Wait, Vespers, What?


Have you had a chance to attend Vespers at the Wednesday Thing? If not, have you wondered about the word “vespers” and why we would have such a service at a UU congregation? The overarching goal of the Wednesday Thing is to bring together all ages for fun, fellowship, spiritual growth, and community. Toward that end, we want to create a worship experience that feels different from Sunday mornings and creates space for many more voices to be heard. Every vespers includes music, as well as a chalice lighting, candles of joy & sorrow, and the closing song, but otherwise the services vary.

In any case, a number of you have asked what vespers means, or why we would do a service that “sounds so Catholic.” It’s pretty simple, actually! The ever-helpful Internet (via vocabulary.com) tells us:

vesper is an evening song. It also refers to evening prayers, and then it’s usually plural as vespers. Whether it’s a church service or a jazz band at sunset, if it’s in the evening, it’s a vesperVesper hasn’t changed much over the years, in Latin it means “evening star,” and in Old English it’s æfen-sang, which sounds a little like “evening song.”

So, basically, we decided to call it Vespers because it’s a worship experience that happens in the evening. It’s a great opportunity to take a pause in the middle of the week, to start to wind down and reflect at the end of the day, and to be in beloved community.

One of the main purposes of this new service here at UUCA is to engage more voices in worship. Les and I are currently looking for people of all ages who are interested in leading, providing music for, or participating in a service. If you have an idea, but aren’t sure where to begin, I’m here to help you figure it out. Let’s get together and do this vespers thing!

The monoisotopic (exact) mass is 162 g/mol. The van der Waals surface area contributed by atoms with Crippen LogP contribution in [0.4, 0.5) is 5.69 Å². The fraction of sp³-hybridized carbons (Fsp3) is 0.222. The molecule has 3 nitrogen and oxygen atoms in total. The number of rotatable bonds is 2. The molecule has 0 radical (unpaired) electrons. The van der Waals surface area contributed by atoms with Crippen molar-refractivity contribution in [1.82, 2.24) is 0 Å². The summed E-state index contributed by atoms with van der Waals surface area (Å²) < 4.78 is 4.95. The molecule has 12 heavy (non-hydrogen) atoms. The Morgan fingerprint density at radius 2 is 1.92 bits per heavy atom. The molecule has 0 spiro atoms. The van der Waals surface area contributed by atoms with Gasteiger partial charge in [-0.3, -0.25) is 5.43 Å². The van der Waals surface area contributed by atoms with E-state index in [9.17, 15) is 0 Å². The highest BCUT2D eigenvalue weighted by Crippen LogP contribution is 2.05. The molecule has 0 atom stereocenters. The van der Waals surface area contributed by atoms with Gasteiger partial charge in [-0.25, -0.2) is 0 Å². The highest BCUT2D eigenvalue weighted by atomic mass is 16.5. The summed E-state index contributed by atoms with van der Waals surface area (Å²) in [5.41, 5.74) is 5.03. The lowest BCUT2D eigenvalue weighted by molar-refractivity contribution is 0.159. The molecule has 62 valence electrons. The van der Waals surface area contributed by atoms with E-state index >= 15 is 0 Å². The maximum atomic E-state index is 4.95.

Wednesday Thing Kicks Off a New Year!

I think I can officially say that the Wednesday Thing is not a new program anymore! And what a success it has been so far. We’ve done yoga together, and learned about Buddhism, empathy, and nonviolent communication. We’ve eaten delicious food and shared worship together. We’ve discussed the monthly themes, and we’ve made gratitude jars. As the new year begins, the volunteers and staff who make it happen are working on a stupendous line up of classes and activities for the weeks to come.

If you haven’t yet been to the Wednesday Thing, I do hope you’ll venture out and join in! On tap in January are a session called “Save, Share, Spend” on finances & values with Laurel Amabile (Jan 17), a presentation for youth and adults from Helpmate (Jan 31), and more. As we move into the Spring, Mark will be teaching a class on Parker Palmer’s work, and lots more!

The Wednesday Thing brings together all ages for fun, fellowship, spiritual growth, and community. It is a program that was created specifically to meet a number of needs — more faith development opportunities for people of all ages, a short mid-week worship opportunity, and community building.

See you there!

Change Is the Only Constant


They say that change is the only constant. (Turns out in this case, “they” is actually Heraclitus!) It’s been a few weeks since the announcement of the restructuring of the second minister position and my departure from UUCA. Change is never easy, but it doesn’t have to be a bad thing. For some, the news was a shock, for others, it was not.  I want to be sure that all of you know that I am OK. I, too, have seen the budget numbers over the past few years, and knew that this year’s process of congregational visioning and assessment of staffing models would result in some major changes. Now we know what those changes will look like. I believe that the changes in staffing will meet the needs of the congregation, and I look forward to watching y’all succeed from afar.